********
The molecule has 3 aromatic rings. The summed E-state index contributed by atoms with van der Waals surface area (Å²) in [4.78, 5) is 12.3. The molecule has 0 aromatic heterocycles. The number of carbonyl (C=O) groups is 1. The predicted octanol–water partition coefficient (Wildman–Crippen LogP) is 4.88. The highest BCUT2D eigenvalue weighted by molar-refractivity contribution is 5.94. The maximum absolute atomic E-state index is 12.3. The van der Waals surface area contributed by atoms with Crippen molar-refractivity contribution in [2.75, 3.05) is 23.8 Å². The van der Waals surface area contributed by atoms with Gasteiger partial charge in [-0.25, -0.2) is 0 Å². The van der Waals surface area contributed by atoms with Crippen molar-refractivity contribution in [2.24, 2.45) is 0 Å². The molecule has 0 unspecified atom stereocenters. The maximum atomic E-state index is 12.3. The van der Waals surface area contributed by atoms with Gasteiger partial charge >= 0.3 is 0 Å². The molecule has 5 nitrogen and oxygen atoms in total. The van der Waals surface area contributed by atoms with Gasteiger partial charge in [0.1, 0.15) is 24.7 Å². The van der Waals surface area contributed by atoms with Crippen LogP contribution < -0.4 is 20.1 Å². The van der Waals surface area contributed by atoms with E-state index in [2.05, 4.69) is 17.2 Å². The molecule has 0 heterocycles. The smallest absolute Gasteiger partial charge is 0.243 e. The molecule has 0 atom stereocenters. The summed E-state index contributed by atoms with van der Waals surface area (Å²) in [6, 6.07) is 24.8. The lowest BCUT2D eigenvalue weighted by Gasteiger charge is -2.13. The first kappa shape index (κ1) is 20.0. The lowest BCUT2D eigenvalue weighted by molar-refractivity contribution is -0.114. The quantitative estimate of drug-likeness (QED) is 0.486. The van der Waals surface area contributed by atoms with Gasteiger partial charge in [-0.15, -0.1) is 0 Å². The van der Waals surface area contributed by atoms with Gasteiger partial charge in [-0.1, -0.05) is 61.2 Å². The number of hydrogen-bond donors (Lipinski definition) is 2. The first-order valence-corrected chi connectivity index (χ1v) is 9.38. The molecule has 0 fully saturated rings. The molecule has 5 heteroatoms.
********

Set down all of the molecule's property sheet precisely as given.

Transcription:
The molecule has 3 aromatic rings. The summed E-state index contributed by atoms with van der Waals surface area (Å²) in [4.78, 5) is 12.3. The molecule has 0 aromatic heterocycles. The number of carbonyl (C=O) groups is 1. The predicted octanol–water partition coefficient (Wildman–Crippen LogP) is 4.88. The highest BCUT2D eigenvalue weighted by molar-refractivity contribution is 5.94. The maximum absolute atomic E-state index is 12.3. The van der Waals surface area contributed by atoms with Crippen molar-refractivity contribution in [2.75, 3.05) is 23.8 Å². The van der Waals surface area contributed by atoms with Gasteiger partial charge in [-0.25, -0.2) is 0 Å². The van der Waals surface area contributed by atoms with Crippen molar-refractivity contribution in [2.24, 2.45) is 0 Å². The molecule has 0 unspecified atom stereocenters. The maximum atomic E-state index is 12.3. The van der Waals surface area contributed by atoms with Gasteiger partial charge >= 0.3 is 0 Å². The molecule has 5 nitrogen and oxygen atoms in total. The van der Waals surface area contributed by atoms with Gasteiger partial charge in [0.1, 0.15) is 24.7 Å². The van der Waals surface area contributed by atoms with Crippen LogP contribution < -0.4 is 20.1 Å². The van der Waals surface area contributed by atoms with E-state index in [2.05, 4.69) is 17.2 Å². The molecule has 0 heterocycles. The smallest absolute Gasteiger partial charge is 0.243 e. The molecule has 0 atom stereocenters. The summed E-state index contributed by atoms with van der Waals surface area (Å²) in [6, 6.07) is 24.8. The lowest BCUT2D eigenvalue weighted by Gasteiger charge is -2.13. The first kappa shape index (κ1) is 20.0. The lowest BCUT2D eigenvalue weighted by molar-refractivity contribution is -0.114. The quantitative estimate of drug-likeness (QED) is 0.486. The van der Waals surface area contributed by atoms with Gasteiger partial charge in [-0.15, -0.1) is 0 Å². The van der Waals surface area contributed by atoms with Gasteiger partial charge in [-0.1, -0.05) is 61.2 Å². The number of hydrogen-bond donors (Lipinski definition) is 2. The first-order valence-corrected chi connectivity index (χ1v) is 9.38. The molecule has 0 fully saturated rings. The molecule has 5 heteroatoms.